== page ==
Homeless man dies outside entrance to Houses of Parliament
News comes as Office of National Statistics reveals nearly 600 rough sleepers died on the UK's streets last year
Gyula Remes, a 43-year-old homeless Hungarian national, has died after he was found outside the entrance to the Houses of Parliament.
The man collapsed near Westminster station last night, “close to an entrance used by MPs and parliamentary staff”, reports the London Evening Standard.
British Transport Police (BTP) were called to the entrance of parliament near Westminster underground station at 11.30pm on Tuesday night. Although officers administered first aid and took Remes to hospital, he died hours later.
Remes’s cause of death is not known “but his friends say he had taken the street drug Spice that night as well as drunk alcohol”, reports HuffPost.
Remes’s friend Gabor Kasza, 22, told the Press Association: “He was drinking, very heavily, and someone gave him some kind of cigarette which he smoked.”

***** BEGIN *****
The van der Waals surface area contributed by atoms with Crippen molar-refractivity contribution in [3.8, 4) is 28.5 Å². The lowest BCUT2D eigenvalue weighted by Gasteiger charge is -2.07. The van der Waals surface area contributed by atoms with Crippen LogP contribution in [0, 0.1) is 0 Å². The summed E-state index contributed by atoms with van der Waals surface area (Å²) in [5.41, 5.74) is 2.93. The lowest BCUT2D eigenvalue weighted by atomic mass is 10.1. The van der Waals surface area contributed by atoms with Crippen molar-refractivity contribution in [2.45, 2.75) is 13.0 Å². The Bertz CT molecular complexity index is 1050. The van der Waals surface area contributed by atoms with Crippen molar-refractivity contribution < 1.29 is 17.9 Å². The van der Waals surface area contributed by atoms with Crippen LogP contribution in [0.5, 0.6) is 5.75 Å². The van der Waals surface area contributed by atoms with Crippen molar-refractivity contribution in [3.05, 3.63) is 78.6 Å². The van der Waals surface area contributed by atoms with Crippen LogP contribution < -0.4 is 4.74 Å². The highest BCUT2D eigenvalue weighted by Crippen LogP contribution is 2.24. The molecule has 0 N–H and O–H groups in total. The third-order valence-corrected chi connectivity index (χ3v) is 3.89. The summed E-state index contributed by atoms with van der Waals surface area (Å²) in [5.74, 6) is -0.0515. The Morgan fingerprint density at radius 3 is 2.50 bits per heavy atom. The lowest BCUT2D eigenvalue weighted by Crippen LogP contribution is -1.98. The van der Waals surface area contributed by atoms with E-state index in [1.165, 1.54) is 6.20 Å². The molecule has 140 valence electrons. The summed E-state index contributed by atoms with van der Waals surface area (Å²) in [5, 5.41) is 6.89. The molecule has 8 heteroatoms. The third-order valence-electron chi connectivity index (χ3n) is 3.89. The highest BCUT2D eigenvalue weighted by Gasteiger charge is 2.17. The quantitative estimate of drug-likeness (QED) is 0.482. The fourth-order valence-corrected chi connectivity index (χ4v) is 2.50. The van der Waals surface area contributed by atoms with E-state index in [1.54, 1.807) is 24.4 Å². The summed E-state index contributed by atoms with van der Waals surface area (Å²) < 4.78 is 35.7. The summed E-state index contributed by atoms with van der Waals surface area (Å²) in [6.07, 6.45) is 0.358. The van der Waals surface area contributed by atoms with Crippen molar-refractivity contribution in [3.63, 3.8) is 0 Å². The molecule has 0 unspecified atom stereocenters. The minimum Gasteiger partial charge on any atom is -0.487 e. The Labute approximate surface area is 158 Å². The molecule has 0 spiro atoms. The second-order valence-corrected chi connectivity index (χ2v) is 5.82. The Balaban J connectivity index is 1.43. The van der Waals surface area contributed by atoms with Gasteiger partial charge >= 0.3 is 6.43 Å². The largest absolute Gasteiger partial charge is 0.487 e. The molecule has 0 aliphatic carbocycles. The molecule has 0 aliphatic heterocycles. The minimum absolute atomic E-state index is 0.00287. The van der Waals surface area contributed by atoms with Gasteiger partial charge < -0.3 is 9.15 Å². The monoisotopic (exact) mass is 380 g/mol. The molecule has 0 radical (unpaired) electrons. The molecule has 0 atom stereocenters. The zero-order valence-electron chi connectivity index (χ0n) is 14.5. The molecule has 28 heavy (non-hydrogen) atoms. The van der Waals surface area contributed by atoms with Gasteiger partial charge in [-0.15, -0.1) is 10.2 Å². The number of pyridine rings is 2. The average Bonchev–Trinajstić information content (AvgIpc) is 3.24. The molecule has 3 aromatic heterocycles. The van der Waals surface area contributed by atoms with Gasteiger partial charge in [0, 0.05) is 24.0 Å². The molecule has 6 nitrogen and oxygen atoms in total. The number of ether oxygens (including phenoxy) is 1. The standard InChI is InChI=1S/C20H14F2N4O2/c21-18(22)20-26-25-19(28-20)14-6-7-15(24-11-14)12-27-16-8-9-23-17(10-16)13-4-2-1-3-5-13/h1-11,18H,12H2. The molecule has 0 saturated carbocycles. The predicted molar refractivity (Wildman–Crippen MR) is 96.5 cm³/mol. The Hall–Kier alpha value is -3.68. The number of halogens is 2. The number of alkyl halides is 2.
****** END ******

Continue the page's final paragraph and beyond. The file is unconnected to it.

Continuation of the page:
“He said he was going to lie down and then when I came back a few hours later, he was all blue. We couldn't resuscitate him. It was definitely Spice.”
Kasza added that his fellow Hungarian had recently begun work as a chef’s assistant. He said that Remes was due to receive his first pay cheque “some time this week”, which he had hoped would enable him to get off the streets for good.
“He was drinking heavily because he had just got a job and he was all happy that he wasn’t going to be homeless any more,” the Kasza said.
David Lammy, the Labour MP for Tottenham, said in tweet: “There is something rotten in Westminster when MP’s walk past dying homeless people on the way into work. 24,000 people homeless on our streets this Christmas and our Government playing reckless with a No Deal Brexit. Plague on their Houses.”
Remes “is the second homeless person to have died outside Parliament this year”, reports The Independent. In February a rough sleeper from Brazil, Marcos Amaral Gourgel, was discovered dead just metres from an entrance to the House of Commons.
The news comes as the Office of National Statistics revealed that nearly 600 homeless people died on the UK’s streets in the last year.
The figure marks a 24% increase over the last five years. London and the North West of England had the highest mortality of homeless people, both in numbers of deaths and per million population of the region.
In total 84% of homeless deaths were men, and the mean age at death of homeless people was 44 years for men and 42 years for women.